Spacecraft computer program flow chart status

1. Just a note to you cats who are interested in flow charts for the spacecraft computer programs. MIT has had a small group headed by John Venize who have done what appears to be an excellent job of establishing standards to be followed in the development of flow charts. A group of SDC people have been given the job of taking the program listings and rough flow charts from the programmers and turning those into the final product. We were given a schedule defining when various portions of the Sundisk earth orbital command module computer programs will be completed. It should be finished no later than November 17. Substantial portions will be finished sooner than that, of course, available for distribution. It has been our goal to do those processors of most immediate interest first. Anyone interested in the actual schedule should get in touch with Jack Williams of the Flight Software Branch.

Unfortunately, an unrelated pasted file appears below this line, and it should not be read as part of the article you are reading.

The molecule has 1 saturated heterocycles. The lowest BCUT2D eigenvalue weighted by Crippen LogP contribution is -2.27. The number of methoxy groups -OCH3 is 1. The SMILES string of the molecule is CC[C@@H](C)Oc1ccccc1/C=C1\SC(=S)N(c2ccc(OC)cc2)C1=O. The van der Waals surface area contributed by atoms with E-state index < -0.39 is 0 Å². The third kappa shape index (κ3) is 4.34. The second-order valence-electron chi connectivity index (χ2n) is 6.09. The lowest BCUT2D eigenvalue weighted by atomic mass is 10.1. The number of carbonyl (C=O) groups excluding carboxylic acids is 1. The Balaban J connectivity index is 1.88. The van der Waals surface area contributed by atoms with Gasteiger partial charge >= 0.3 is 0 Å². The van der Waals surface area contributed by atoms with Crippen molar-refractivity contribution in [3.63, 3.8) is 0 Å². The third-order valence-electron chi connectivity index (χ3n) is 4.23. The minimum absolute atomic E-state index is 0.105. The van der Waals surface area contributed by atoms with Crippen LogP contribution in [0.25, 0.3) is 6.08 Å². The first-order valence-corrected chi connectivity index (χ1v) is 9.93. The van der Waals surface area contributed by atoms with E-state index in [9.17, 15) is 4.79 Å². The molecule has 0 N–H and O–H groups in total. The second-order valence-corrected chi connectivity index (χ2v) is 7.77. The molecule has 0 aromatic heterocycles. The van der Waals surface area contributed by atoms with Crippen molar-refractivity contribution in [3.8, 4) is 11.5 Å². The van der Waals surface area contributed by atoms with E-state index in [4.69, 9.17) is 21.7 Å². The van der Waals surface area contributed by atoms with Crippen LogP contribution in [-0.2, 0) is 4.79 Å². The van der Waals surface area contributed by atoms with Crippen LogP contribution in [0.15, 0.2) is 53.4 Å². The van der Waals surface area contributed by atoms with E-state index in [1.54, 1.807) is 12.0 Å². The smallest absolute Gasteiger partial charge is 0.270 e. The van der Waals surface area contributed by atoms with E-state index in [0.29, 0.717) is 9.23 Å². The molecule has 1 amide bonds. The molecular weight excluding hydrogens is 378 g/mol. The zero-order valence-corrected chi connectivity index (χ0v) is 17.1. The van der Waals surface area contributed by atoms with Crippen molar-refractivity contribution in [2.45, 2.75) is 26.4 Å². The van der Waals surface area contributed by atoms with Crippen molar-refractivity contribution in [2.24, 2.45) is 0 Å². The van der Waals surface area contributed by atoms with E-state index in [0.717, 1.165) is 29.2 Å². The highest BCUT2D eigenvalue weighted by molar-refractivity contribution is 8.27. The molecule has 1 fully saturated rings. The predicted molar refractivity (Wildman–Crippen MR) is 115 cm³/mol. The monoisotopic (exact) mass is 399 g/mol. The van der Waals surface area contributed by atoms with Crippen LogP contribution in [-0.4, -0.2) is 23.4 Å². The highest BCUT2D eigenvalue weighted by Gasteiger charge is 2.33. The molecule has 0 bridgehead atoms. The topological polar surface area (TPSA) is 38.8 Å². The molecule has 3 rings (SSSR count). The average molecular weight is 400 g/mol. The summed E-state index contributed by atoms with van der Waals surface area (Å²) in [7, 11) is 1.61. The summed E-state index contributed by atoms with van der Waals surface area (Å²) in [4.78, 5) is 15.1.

2. I really think we’ve got this thing moving well now (finally!) and will be interested in your comments. It was our intention to set up some system of discrepancy reporting in which we will encourage you to participate. The intent is to inform MIT people of differences between the program listing and the flow charts and the GSOP’s such that they may be corrected. This should also provide an incentive for the programmers to thoroughly check the flow charts before release, since we are requiring that they sign off on them as being responsible for their accuracy. Naturally, we intend to execute any programmer whose flow charts contain a significant number of errors.

Terms & Abbreviations


see Guidance System Operations Plan

Guidance System Operations Plan

The GSOP was essentially the specification for how the guidance computer and its software where required to work for a specific mission. Many of GSOP’s are available online including the GSOP for the cancelled AS-207/208 mission


Massachussets Institute of Technology. In these memos, MIT is shorthand for the MIT Instrumentation Laboratory, created and led by avionics pioneer Charles Stark Draper. It is now known as the Charles Stark Draper Laboratory and became independent of MIT in 1973.